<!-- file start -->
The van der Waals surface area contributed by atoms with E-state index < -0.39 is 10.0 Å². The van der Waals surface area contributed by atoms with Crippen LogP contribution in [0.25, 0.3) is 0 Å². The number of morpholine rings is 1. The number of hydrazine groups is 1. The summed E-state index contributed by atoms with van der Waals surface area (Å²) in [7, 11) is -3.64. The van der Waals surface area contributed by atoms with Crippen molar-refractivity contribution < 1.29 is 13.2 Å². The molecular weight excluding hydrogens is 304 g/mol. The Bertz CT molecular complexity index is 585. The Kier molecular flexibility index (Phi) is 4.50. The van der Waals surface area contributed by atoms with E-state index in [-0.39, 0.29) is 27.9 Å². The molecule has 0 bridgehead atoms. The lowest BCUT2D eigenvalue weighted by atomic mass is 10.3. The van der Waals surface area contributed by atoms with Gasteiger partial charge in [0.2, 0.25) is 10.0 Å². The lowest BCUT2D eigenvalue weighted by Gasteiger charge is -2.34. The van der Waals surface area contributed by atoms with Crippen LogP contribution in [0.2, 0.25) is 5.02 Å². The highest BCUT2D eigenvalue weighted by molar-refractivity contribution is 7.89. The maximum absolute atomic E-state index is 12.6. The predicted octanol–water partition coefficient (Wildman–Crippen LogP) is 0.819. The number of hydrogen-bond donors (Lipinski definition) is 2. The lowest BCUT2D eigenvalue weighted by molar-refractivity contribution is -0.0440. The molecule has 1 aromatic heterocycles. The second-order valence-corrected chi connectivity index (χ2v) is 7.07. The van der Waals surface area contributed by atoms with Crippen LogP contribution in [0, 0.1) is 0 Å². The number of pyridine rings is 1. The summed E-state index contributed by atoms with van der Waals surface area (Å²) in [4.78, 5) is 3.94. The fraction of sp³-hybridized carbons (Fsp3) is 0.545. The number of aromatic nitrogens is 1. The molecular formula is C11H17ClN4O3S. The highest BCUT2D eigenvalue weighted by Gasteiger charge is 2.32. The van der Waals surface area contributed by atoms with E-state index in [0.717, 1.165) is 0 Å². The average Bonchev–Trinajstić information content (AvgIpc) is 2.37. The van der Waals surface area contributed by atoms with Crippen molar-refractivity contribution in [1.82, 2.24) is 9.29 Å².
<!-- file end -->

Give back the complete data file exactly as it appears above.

The van der Waals surface area contributed by atoms with E-state index < -0.39 is 10.0 Å². The van der Waals surface area contributed by atoms with Crippen LogP contribution in [0.25, 0.3) is 0 Å². The number of morpholine rings is 1. The number of hydrazine groups is 1. The summed E-state index contributed by atoms with van der Waals surface area (Å²) in [7, 11) is -3.64. The van der Waals surface area contributed by atoms with Crippen molar-refractivity contribution < 1.29 is 13.2 Å². The molecular weight excluding hydrogens is 304 g/mol. The Bertz CT molecular complexity index is 585. The Kier molecular flexibility index (Phi) is 4.50. The van der Waals surface area contributed by atoms with E-state index in [-0.39, 0.29) is 27.9 Å². The molecule has 0 bridgehead atoms. The lowest BCUT2D eigenvalue weighted by atomic mass is 10.3. The van der Waals surface area contributed by atoms with Gasteiger partial charge in [0.2, 0.25) is 10.0 Å². The lowest BCUT2D eigenvalue weighted by Gasteiger charge is -2.34. The van der Waals surface area contributed by atoms with Crippen LogP contribution in [0.2, 0.25) is 5.02 Å². The highest BCUT2D eigenvalue weighted by molar-refractivity contribution is 7.89. The maximum absolute atomic E-state index is 12.6. The predicted octanol–water partition coefficient (Wildman–Crippen LogP) is 0.819. The number of hydrogen-bond donors (Lipinski definition) is 2. The lowest BCUT2D eigenvalue weighted by molar-refractivity contribution is -0.0440. The molecule has 1 aromatic heterocycles. The second-order valence-corrected chi connectivity index (χ2v) is 7.07. The van der Waals surface area contributed by atoms with Crippen LogP contribution in [0, 0.1) is 0 Å². The number of pyridine rings is 1. The summed E-state index contributed by atoms with van der Waals surface area (Å²) in [4.78, 5) is 3.94. The fraction of sp³-hybridized carbons (Fsp3) is 0.545. The number of aromatic nitrogens is 1. The molecular formula is C11H17ClN4O3S. The highest BCUT2D eigenvalue weighted by Gasteiger charge is 2.32. The van der Waals surface area contributed by atoms with E-state index in [0.717, 1.165) is 0 Å². The average Bonchev–Trinajstić information content (AvgIpc) is 2.37. The van der Waals surface area contributed by atoms with Crippen molar-refractivity contribution in [1.82, 2.24) is 9.29 Å².